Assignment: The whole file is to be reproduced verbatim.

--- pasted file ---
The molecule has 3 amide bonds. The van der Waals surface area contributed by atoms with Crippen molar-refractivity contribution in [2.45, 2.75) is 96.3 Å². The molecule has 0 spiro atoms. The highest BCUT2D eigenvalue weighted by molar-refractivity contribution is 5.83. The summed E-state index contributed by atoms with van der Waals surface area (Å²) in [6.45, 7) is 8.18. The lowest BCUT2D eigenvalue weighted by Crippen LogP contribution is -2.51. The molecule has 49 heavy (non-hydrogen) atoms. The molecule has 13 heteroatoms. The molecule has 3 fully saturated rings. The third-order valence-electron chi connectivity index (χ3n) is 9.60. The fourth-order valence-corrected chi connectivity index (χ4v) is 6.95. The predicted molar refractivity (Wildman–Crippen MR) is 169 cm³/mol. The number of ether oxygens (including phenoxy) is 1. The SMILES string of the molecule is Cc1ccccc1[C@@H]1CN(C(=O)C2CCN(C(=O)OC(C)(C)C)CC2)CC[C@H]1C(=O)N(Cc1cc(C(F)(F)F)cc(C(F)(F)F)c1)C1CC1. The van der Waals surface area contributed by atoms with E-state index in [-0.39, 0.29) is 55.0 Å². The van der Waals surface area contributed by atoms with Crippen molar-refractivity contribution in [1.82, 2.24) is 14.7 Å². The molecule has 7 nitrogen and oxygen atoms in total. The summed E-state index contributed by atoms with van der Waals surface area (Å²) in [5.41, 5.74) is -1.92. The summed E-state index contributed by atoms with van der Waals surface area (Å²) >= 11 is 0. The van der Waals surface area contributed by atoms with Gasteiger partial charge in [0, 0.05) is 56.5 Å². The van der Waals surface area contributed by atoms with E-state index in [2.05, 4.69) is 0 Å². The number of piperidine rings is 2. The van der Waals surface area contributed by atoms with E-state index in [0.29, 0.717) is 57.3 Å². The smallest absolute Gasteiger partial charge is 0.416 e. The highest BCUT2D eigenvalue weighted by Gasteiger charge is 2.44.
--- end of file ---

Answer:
The molecule has 3 amide bonds. The van der Waals surface area contributed by atoms with Crippen molar-refractivity contribution in [2.45, 2.75) is 96.3 Å². The molecule has 0 spiro atoms. The highest BCUT2D eigenvalue weighted by molar-refractivity contribution is 5.83. The summed E-state index contributed by atoms with van der Waals surface area (Å²) in [6.45, 7) is 8.18. The lowest BCUT2D eigenvalue weighted by Crippen LogP contribution is -2.51. The molecule has 49 heavy (non-hydrogen) atoms. The molecule has 13 heteroatoms. The molecule has 3 fully saturated rings. The third-order valence-electron chi connectivity index (χ3n) is 9.60. The fourth-order valence-corrected chi connectivity index (χ4v) is 6.95. The predicted molar refractivity (Wildman–Crippen MR) is 169 cm³/mol. The number of ether oxygens (including phenoxy) is 1. The SMILES string of the molecule is Cc1ccccc1[C@@H]1CN(C(=O)C2CCN(C(=O)OC(C)(C)C)CC2)CC[C@H]1C(=O)N(Cc1cc(C(F)(F)F)cc(C(F)(F)F)c1)C1CC1. The van der Waals surface area contributed by atoms with E-state index in [-0.39, 0.29) is 55.0 Å². The van der Waals surface area contributed by atoms with Crippen molar-refractivity contribution in [1.82, 2.24) is 14.7 Å². The molecule has 7 nitrogen and oxygen atoms in total. The summed E-state index contributed by atoms with van der Waals surface area (Å²) in [5.41, 5.74) is -1.92. The summed E-state index contributed by atoms with van der Waals surface area (Å²) >= 11 is 0. The van der Waals surface area contributed by atoms with Gasteiger partial charge in [0, 0.05) is 56.5 Å². The van der Waals surface area contributed by atoms with E-state index in [2.05, 4.69) is 0 Å². The number of piperidine rings is 2. The van der Waals surface area contributed by atoms with E-state index in [0.29, 0.717) is 57.3 Å². The smallest absolute Gasteiger partial charge is 0.416 e. The highest BCUT2D eigenvalue weighted by Gasteiger charge is 2.44.